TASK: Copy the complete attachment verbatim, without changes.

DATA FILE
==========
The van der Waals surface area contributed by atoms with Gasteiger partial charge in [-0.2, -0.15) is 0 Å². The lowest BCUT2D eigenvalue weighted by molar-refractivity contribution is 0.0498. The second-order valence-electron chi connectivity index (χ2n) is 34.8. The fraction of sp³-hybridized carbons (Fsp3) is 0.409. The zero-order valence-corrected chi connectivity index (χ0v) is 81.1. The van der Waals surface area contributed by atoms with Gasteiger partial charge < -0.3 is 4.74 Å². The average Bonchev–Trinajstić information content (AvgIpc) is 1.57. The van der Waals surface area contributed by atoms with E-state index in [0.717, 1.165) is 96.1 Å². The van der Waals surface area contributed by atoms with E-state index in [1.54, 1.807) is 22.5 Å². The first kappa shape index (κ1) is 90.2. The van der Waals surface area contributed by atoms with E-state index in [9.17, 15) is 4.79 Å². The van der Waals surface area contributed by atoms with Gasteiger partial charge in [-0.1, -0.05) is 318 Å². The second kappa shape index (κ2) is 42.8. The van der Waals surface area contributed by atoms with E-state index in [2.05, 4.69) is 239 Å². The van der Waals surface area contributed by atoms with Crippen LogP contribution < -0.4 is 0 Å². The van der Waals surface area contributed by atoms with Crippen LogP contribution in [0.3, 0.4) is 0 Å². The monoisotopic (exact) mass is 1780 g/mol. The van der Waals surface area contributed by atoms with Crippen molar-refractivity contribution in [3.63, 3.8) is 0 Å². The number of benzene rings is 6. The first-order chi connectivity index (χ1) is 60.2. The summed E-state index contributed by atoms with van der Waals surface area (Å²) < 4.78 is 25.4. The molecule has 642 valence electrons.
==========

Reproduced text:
The van der Waals surface area contributed by atoms with Gasteiger partial charge in [-0.2, -0.15) is 0 Å². The lowest BCUT2D eigenvalue weighted by molar-refractivity contribution is 0.0498. The second-order valence-electron chi connectivity index (χ2n) is 34.8. The fraction of sp³-hybridized carbons (Fsp3) is 0.409. The zero-order valence-corrected chi connectivity index (χ0v) is 81.1. The van der Waals surface area contributed by atoms with Gasteiger partial charge < -0.3 is 4.74 Å². The average Bonchev–Trinajstić information content (AvgIpc) is 1.57. The van der Waals surface area contributed by atoms with E-state index in [0.717, 1.165) is 96.1 Å². The van der Waals surface area contributed by atoms with E-state index in [1.54, 1.807) is 22.5 Å². The first kappa shape index (κ1) is 90.2. The van der Waals surface area contributed by atoms with E-state index in [9.17, 15) is 4.79 Å². The van der Waals surface area contributed by atoms with Gasteiger partial charge in [-0.1, -0.05) is 318 Å². The second kappa shape index (κ2) is 42.8. The van der Waals surface area contributed by atoms with E-state index in [2.05, 4.69) is 239 Å². The van der Waals surface area contributed by atoms with Crippen LogP contribution < -0.4 is 0 Å². The van der Waals surface area contributed by atoms with Crippen LogP contribution in [0.3, 0.4) is 0 Å². The monoisotopic (exact) mass is 1780 g/mol. The van der Waals surface area contributed by atoms with Crippen molar-refractivity contribution in [3.63, 3.8) is 0 Å². The number of benzene rings is 6. The first-order chi connectivity index (χ1) is 60.2. The summed E-state index contributed by atoms with van der Waals surface area (Å²) < 4.78 is 25.4. The molecule has 642 valence electrons.